Tuesday, December 29, 2009
Monday, December 28, 2009
The day after Christmas and all its mess begins at the first break of light.
The tree now looks so lonely and bare, the presents guarded now gone.
Ornaments not quite so cute, the lights not so bright; if we turn them on.
Space in the living room is at a premium, how long to keep this stuff?
The wreathes, the knick knacks, the little displays. Enough is enough!
Tradition states, we recall, that all must remain at least to New Years Day.
It’s a whole ‘nother week and then, the work begins to put it all away.
Each year I swear as I pack up each and every Christmas Decoration box
I won’t do it again next year, no I won’t, I don’t like it, “not even with a fox”.
Not a light to hang, not a Santa to play, not even a ribbon or bow
Next year, I’m not even going to hang any advantageous Mistletoe.
But the year rolls on and the seasons change and while I eating the Bird
I get excited to go outside and decorate, to light my little part of the world.
Oh the Season is the Season and I can’t help but to play and participate.
I think, however, I need to remember, It’s only the Day After that I hate
Saturday, December 26, 2009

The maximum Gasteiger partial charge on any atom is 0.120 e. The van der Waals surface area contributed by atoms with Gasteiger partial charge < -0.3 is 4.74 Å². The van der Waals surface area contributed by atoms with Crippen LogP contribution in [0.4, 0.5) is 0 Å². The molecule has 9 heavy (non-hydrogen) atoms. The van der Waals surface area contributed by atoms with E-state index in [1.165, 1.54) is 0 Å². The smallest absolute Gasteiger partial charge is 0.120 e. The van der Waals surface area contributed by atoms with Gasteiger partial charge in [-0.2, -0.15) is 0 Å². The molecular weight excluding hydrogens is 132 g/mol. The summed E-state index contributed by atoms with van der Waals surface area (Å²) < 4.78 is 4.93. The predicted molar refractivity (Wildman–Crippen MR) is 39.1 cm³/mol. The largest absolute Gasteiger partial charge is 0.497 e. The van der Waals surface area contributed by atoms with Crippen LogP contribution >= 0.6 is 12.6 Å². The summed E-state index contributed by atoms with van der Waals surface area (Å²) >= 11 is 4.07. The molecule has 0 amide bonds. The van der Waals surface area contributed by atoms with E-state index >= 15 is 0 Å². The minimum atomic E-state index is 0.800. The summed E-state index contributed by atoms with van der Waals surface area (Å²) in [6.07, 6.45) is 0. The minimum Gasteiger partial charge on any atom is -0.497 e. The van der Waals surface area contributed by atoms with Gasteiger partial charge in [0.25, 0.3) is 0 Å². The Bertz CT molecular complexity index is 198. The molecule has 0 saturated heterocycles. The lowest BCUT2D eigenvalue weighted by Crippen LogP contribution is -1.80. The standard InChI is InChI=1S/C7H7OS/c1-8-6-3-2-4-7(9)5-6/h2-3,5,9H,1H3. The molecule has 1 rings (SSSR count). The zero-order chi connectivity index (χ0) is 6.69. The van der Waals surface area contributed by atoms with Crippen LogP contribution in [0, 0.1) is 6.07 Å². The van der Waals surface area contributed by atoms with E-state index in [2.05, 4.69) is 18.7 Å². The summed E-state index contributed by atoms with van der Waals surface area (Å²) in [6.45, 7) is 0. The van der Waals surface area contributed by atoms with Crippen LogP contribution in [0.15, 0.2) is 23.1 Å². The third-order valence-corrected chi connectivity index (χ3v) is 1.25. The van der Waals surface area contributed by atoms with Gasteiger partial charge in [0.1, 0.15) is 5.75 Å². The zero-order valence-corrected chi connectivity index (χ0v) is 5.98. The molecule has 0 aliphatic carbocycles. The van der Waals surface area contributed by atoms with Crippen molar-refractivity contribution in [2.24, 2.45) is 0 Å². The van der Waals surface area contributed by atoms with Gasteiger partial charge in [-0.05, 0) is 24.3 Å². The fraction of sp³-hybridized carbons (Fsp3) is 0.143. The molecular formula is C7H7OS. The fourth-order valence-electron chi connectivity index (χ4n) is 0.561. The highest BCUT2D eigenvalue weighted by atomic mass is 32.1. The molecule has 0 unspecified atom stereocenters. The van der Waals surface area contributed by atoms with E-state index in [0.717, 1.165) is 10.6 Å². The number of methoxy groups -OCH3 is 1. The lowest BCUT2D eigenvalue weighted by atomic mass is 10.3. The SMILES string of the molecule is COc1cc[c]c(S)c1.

Friday, December 25, 2009
Thursday, December 10, 2009
Wednesday, December 09, 2009
Yeah. I admit it. I'm a sucker for cookies and well, pretty much anything baked, fried or otherwise sweetened to unhealthy proportions. But especially cookies.
Although a bit blue, literally, I do like to consider myself somewhat of a ladies monster, and when Charley walked in with those Monster Cookies, which my inside information had already told me she likes to bake, I figured I had this lady already caught in my magic.
A few cookies later, and gushing with all the information she needed, it didn't take much of a sugar rush to figure out that I had been duped. Charley did this to all her information saps. I just happened to be the latest victim. Rapport some call it. A way to build trust. It worked on me, that was for sure. I think it's sneaky. But what the hell, I got Monster Cookies out of it.
As a last ditch effort to save some face, I yelled out to her as she turned to leave with the now empty crumb filled cookie platter.
"Hey! How about at least a good night recipe before you leave."
"If you ever unhand those last two cookies grasped in those furry fingers, you can get it from me next time; I'm in the book."